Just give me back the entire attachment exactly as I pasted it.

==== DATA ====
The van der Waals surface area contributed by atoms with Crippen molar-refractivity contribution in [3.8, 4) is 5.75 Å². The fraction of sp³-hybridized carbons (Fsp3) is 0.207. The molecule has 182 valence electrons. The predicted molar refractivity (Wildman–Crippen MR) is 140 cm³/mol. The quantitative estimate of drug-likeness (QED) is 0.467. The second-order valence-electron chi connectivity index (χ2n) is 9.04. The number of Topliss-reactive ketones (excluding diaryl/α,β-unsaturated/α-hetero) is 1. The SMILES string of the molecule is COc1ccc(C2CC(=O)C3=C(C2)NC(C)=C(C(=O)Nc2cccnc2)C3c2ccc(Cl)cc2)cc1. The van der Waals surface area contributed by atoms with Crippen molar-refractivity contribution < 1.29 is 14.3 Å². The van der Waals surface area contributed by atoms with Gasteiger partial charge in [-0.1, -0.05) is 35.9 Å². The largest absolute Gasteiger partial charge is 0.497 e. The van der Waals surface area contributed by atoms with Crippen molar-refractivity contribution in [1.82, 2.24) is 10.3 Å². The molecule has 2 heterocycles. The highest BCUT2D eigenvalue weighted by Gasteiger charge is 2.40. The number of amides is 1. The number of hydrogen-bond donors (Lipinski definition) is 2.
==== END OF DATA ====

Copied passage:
The van der Waals surface area contributed by atoms with Crippen molar-refractivity contribution in [3.8, 4) is 5.75 Å². The fraction of sp³-hybridized carbons (Fsp3) is 0.207. The molecule has 182 valence electrons. The predicted molar refractivity (Wildman–Crippen MR) is 140 cm³/mol. The quantitative estimate of drug-likeness (QED) is 0.467. The second-order valence-electron chi connectivity index (χ2n) is 9.04. The number of Topliss-reactive ketones (excluding diaryl/α,β-unsaturated/α-hetero) is 1. The SMILES string of the molecule is COc1ccc(C2CC(=O)C3=C(C2)NC(C)=C(C(=O)Nc2cccnc2)C3c2ccc(Cl)cc2)cc1. The van der Waals surface area contributed by atoms with Crippen molar-refractivity contribution < 1.29 is 14.3 Å². The van der Waals surface area contributed by atoms with Gasteiger partial charge in [-0.1, -0.05) is 35.9 Å². The largest absolute Gasteiger partial charge is 0.497 e. The van der Waals surface area contributed by atoms with Crippen molar-refractivity contribution in [1.82, 2.24) is 10.3 Å². The molecule has 2 heterocycles. The highest BCUT2D eigenvalue weighted by Gasteiger charge is 2.40. The number of amides is 1. The number of hydrogen-bond donors (Lipinski definition) is 2.